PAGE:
Alpinists Kyle Dempster and Scott Adamson were due back at base camp on Aug. 26. They left five days earlier to begin an ascent up the north face of a place called “Ogre II” off the Choktoi Glacier in northern Pakistan, said Jonathan Thesenga of Black Diamond Equipment. The Utah-based outdoor company sponsors Dempster.
Snowy and cloudy conditions are hindering rescue efforts that began Sunday, he said. Four guides — known as porters — have climbed up the mountain and are hoping to look for Dempster and Adamson with binoculars. They also have extra food, sleeping bags and tents if they find them.
The Pakistani government has offered to send military helicopters if weather permits, Thesenga said.
Dempster, 33, and Adamson, 34, are two of the most accomplished alpinists of their generation, he said.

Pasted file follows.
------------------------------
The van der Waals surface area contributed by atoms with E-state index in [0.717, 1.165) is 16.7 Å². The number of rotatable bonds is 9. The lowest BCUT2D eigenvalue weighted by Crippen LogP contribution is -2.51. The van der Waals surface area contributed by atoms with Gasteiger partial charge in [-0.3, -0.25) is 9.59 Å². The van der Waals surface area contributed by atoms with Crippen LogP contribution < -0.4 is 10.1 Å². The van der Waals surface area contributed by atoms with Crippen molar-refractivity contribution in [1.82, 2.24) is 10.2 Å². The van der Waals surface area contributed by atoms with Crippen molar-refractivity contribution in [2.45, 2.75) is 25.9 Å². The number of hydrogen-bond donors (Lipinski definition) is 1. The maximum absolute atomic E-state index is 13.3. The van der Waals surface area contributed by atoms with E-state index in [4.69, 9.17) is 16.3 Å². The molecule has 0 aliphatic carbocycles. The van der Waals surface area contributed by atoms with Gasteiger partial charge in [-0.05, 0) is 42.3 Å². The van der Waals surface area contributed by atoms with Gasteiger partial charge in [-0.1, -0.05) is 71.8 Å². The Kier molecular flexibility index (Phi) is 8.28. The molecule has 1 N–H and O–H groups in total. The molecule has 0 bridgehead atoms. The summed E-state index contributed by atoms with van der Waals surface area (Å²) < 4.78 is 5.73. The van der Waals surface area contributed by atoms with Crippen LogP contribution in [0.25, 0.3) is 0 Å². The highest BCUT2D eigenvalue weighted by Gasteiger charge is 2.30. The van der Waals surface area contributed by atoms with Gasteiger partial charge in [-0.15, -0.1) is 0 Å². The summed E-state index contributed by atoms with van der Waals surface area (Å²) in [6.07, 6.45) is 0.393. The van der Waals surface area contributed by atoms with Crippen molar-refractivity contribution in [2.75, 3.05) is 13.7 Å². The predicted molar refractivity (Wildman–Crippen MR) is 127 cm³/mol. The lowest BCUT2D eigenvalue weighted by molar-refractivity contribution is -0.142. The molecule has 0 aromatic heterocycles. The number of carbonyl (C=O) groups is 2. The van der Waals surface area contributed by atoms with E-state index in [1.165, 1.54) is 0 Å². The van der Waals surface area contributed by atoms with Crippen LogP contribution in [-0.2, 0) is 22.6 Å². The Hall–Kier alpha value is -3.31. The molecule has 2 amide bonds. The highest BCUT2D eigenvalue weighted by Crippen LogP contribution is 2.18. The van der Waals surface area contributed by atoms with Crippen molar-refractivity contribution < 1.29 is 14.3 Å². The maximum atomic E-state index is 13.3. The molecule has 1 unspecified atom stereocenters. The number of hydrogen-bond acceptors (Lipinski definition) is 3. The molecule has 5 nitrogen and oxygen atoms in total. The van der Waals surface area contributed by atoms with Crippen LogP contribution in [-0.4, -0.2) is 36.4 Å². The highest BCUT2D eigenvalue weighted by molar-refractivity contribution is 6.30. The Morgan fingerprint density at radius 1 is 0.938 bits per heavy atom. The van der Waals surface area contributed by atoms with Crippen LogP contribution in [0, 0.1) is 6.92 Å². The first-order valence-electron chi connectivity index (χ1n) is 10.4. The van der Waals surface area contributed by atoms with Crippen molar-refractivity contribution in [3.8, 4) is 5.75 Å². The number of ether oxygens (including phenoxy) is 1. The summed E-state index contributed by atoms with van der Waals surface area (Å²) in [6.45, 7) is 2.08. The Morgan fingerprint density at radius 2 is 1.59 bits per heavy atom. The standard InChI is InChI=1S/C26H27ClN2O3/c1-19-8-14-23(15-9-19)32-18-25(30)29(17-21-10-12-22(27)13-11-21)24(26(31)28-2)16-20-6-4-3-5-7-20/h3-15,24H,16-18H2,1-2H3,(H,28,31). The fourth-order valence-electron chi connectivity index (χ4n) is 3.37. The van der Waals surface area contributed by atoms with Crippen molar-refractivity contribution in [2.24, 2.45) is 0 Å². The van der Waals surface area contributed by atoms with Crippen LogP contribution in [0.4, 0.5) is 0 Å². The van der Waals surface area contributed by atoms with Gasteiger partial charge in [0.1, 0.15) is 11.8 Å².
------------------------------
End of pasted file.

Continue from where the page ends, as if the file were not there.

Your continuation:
They nearly died making the same attempt last year in the same spot, Thesenga said. Dempster broke his leg after a 100-foot fall and both men fell 400 feet while trying to get down the mountain. He said the duo hoped they had learned from their mistakes during the near-death experience to make it this time.
Six other climbers, including two from the United States, who were on the mountain are at base camp and ready to ascend if they can help, he said.
The climbers’ girlfriends and family are worried, but everyone is holding out hope that their years of experience on mountains will help them survive.
“They have built their careers on cutting-edge Alpine ascents from Pakistan to Alaska,” Thesenga said. “We remain optimistic that they are going to get out of the mountains and have this amazing story of survival to share.”